Category: Individual Tax Planning
Posted: December 2017
Tax reform creates uncertainty for many as the end of 2017 approaches. Using some of these planning techniques can help you reduce your tax burden.
Postpone income and accelerate deductions. There is much discussion about lower brackets and reduced deductible expenses in the future. Whatever may happen, reducing taxable income in 2017 could save current tax dollars. Consider prepaying deductible expenses such as charitable contributions, medical expenses, and property taxes. If these expenses are eligible and paid with a credit card, they can be deducted in the year of the charge. Some employees have the ability to defer year-end bonuses to 2018, and self-employed individuals could consider sending bills to clients after the first of the year. Tax benefits associated with reduced adjusted gross income (AGI) may include the ability to make Roth IRA contributions, child tax credits, higher education credits, and deductions for student loan interest.
Sign up for health insurance. The Affordable Care Act is still in effect. If you are not otherwise covered by health insurance and havenít signed up for a health insurance plan this year, do so before December 15 to reduce or avoid any penalty. You may be able to claim the premium tax credit if you meet certain requirements.
Manage your investment gains and losses. Taxpayers in the lower brackets of 10 to 15 percent (married couples with taxable income less than $75,900 and single taxpayers with taxable income below $37,950) may want to take advantage of the zero percent tax on dividends and long-term capital gains. Taxpayers in higher brackets should consider avoiding short-term gains (which are taxed at ordinary rates), and reducing long-term gains by selling investments with accumulated losses. As always, the best tax may not be the best investment decision.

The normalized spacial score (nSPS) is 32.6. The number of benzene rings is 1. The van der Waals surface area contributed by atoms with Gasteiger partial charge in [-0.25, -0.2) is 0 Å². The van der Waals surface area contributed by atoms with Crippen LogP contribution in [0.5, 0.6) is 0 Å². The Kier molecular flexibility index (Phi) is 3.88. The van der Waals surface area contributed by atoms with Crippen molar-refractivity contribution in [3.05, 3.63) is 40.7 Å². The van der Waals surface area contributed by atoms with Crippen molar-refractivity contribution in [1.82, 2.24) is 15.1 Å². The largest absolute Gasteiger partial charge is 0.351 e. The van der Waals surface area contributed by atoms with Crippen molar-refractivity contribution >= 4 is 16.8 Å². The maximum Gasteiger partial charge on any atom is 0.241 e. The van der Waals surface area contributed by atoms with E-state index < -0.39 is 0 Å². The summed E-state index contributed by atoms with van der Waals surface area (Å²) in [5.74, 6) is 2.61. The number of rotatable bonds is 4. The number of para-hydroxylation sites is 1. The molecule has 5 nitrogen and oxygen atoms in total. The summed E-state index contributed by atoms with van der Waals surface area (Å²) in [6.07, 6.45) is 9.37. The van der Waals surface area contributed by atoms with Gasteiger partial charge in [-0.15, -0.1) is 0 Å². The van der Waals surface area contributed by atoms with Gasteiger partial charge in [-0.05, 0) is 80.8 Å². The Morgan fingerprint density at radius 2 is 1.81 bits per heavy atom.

Consider charitable contributions beyond cash. Keep a detailed record of your contributions to organizations such as Goodwill and the Salvation Army. Use garage sale or thrift store prices to assign fair market values to items you donate. A deduction is also allowed for charitable mileage and some out-of-pocket expenses. If you are required to take minimum distributions from an IRA, you can donate all or a portion of this to a qualified charity. This can be a benefit at tax time for certain calculations based on income, even if you are not able to itemize.
Set up a health savings account (HSA). Contributions are deductible, earnings are tax-deferred, and withdrawals are tax-free when used to pay medical bills. You must participate in a high-deductible health plan and cannot be enrolled in Medicare. HSA owners are not required to disburse funds for current medical expenses. If the account owners cover current bills, the account can grow and be used to pay medical bills in future years, even into retirement.
Maximize your retirement plan contributions. If you are a business owner, think about setting up a retirement plan (if you donít already have one). Consideration must be given to coverage of employees, as well as the owner. Self-employed individuals can set up a retirement plan and deduct the contribution in 2017. The contribution must be paid prior to filing taxes in 2018.
Adopt efficient family tax strategies. Parents who own businesses may realize some tax benefits by employing their children. Unincorporated businesses are relieved from FICA taxes for children under age 18. The child could also be eligible for retirement benefits or contribute to an IRA or Roth IRA.
Please contact our office for advice on which of these suggestions might be best for your situation.
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